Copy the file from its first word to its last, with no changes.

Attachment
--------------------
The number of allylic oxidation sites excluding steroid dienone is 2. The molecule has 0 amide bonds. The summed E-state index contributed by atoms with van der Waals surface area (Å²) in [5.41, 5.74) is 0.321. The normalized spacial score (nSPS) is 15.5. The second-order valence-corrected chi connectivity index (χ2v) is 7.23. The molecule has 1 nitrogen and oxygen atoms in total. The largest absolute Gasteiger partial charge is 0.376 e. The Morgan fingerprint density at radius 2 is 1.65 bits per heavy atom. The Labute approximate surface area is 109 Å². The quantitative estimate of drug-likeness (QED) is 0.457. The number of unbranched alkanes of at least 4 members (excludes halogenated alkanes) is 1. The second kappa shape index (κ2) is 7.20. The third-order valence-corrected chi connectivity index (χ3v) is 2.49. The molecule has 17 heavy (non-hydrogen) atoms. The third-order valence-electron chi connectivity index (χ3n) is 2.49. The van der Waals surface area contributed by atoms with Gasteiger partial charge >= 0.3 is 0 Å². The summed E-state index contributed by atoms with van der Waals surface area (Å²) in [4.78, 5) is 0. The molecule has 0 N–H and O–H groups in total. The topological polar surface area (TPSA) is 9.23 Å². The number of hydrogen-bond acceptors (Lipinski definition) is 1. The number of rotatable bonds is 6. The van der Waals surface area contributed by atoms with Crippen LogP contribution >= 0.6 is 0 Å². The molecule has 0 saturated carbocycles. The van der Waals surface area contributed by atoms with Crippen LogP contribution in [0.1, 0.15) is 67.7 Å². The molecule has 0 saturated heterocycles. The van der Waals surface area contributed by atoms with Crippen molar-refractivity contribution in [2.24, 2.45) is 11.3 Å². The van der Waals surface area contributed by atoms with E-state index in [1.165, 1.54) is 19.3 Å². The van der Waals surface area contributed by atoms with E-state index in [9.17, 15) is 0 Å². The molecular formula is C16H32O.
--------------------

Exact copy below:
The number of allylic oxidation sites excluding steroid dienone is 2. The molecule has 0 amide bonds. The summed E-state index contributed by atoms with van der Waals surface area (Å²) in [5.41, 5.74) is 0.321. The normalized spacial score (nSPS) is 15.5. The second-order valence-corrected chi connectivity index (χ2v) is 7.23. The molecule has 1 nitrogen and oxygen atoms in total. The largest absolute Gasteiger partial charge is 0.376 e. The Morgan fingerprint density at radius 2 is 1.65 bits per heavy atom. The Labute approximate surface area is 109 Å². The quantitative estimate of drug-likeness (QED) is 0.457. The number of unbranched alkanes of at least 4 members (excludes halogenated alkanes) is 1. The second kappa shape index (κ2) is 7.20. The third-order valence-corrected chi connectivity index (χ3v) is 2.49. The molecule has 17 heavy (non-hydrogen) atoms. The third-order valence-electron chi connectivity index (χ3n) is 2.49. The van der Waals surface area contributed by atoms with Gasteiger partial charge >= 0.3 is 0 Å². The summed E-state index contributed by atoms with van der Waals surface area (Å²) in [4.78, 5) is 0. The molecule has 0 N–H and O–H groups in total. The topological polar surface area (TPSA) is 9.23 Å². The number of hydrogen-bond acceptors (Lipinski definition) is 1. The number of rotatable bonds is 6. The van der Waals surface area contributed by atoms with Crippen LogP contribution >= 0.6 is 0 Å². The molecule has 0 saturated carbocycles. The van der Waals surface area contributed by atoms with Crippen LogP contribution in [0.1, 0.15) is 67.7 Å². The molecule has 0 saturated heterocycles. The van der Waals surface area contributed by atoms with Crippen molar-refractivity contribution in [2.24, 2.45) is 11.3 Å². The van der Waals surface area contributed by atoms with E-state index in [1.165, 1.54) is 19.3 Å². The van der Waals surface area contributed by atoms with E-state index in [9.17, 15) is 0 Å². The molecular formula is C16H32O.